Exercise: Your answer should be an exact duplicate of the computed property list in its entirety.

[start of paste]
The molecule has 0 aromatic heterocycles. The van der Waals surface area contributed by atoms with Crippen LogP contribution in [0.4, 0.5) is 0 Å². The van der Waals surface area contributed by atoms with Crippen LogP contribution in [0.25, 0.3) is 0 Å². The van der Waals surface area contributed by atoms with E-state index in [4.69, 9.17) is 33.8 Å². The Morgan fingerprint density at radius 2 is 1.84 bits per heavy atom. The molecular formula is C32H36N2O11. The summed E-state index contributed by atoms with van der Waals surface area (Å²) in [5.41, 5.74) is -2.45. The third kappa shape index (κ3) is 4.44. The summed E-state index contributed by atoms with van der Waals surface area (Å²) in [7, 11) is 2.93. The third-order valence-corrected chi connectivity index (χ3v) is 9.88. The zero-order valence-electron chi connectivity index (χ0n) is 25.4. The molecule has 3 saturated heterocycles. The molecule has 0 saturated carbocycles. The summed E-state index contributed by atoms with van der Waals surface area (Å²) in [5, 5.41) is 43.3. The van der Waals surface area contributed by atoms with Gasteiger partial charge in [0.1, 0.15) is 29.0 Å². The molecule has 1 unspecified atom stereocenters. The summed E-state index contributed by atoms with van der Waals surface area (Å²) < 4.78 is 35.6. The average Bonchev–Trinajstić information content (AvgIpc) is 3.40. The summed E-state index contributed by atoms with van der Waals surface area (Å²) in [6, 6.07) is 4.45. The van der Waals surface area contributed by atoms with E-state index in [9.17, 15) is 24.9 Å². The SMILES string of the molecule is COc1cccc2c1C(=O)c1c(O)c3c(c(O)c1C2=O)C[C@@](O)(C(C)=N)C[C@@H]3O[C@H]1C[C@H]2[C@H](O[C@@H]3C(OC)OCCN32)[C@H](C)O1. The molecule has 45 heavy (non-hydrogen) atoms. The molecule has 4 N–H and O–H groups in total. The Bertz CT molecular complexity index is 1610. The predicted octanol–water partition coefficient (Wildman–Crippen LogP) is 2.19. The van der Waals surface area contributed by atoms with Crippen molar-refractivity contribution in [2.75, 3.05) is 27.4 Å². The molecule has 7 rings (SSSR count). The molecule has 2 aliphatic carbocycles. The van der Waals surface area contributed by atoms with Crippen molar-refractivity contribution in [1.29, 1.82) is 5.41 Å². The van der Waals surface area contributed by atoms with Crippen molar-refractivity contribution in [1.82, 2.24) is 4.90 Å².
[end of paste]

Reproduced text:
The molecule has 0 aromatic heterocycles. The van der Waals surface area contributed by atoms with Crippen LogP contribution in [0.4, 0.5) is 0 Å². The van der Waals surface area contributed by atoms with Crippen LogP contribution in [0.25, 0.3) is 0 Å². The van der Waals surface area contributed by atoms with E-state index in [4.69, 9.17) is 33.8 Å². The Morgan fingerprint density at radius 2 is 1.84 bits per heavy atom. The molecular formula is C32H36N2O11. The summed E-state index contributed by atoms with van der Waals surface area (Å²) in [5.41, 5.74) is -2.45. The third kappa shape index (κ3) is 4.44. The summed E-state index contributed by atoms with van der Waals surface area (Å²) in [7, 11) is 2.93. The third-order valence-corrected chi connectivity index (χ3v) is 9.88. The zero-order valence-electron chi connectivity index (χ0n) is 25.4. The molecule has 3 saturated heterocycles. The molecule has 0 saturated carbocycles. The summed E-state index contributed by atoms with van der Waals surface area (Å²) in [5, 5.41) is 43.3. The van der Waals surface area contributed by atoms with Gasteiger partial charge in [0.1, 0.15) is 29.0 Å². The molecule has 1 unspecified atom stereocenters. The summed E-state index contributed by atoms with van der Waals surface area (Å²) < 4.78 is 35.6. The average Bonchev–Trinajstić information content (AvgIpc) is 3.40. The summed E-state index contributed by atoms with van der Waals surface area (Å²) in [6, 6.07) is 4.45. The van der Waals surface area contributed by atoms with E-state index in [9.17, 15) is 24.9 Å². The SMILES string of the molecule is COc1cccc2c1C(=O)c1c(O)c3c(c(O)c1C2=O)C[C@@](O)(C(C)=N)C[C@@H]3O[C@H]1C[C@H]2[C@H](O[C@@H]3C(OC)OCCN32)[C@H](C)O1. The molecule has 45 heavy (non-hydrogen) atoms. The molecule has 4 N–H and O–H groups in total. The Bertz CT molecular complexity index is 1610. The predicted octanol–water partition coefficient (Wildman–Crippen LogP) is 2.19. The van der Waals surface area contributed by atoms with Crippen molar-refractivity contribution in [2.75, 3.05) is 27.4 Å². The molecule has 7 rings (SSSR count). The molecule has 2 aliphatic carbocycles. The van der Waals surface area contributed by atoms with Crippen molar-refractivity contribution in [1.29, 1.82) is 5.41 Å². The van der Waals surface area contributed by atoms with Crippen molar-refractivity contribution in [1.82, 2.24) is 4.90 Å².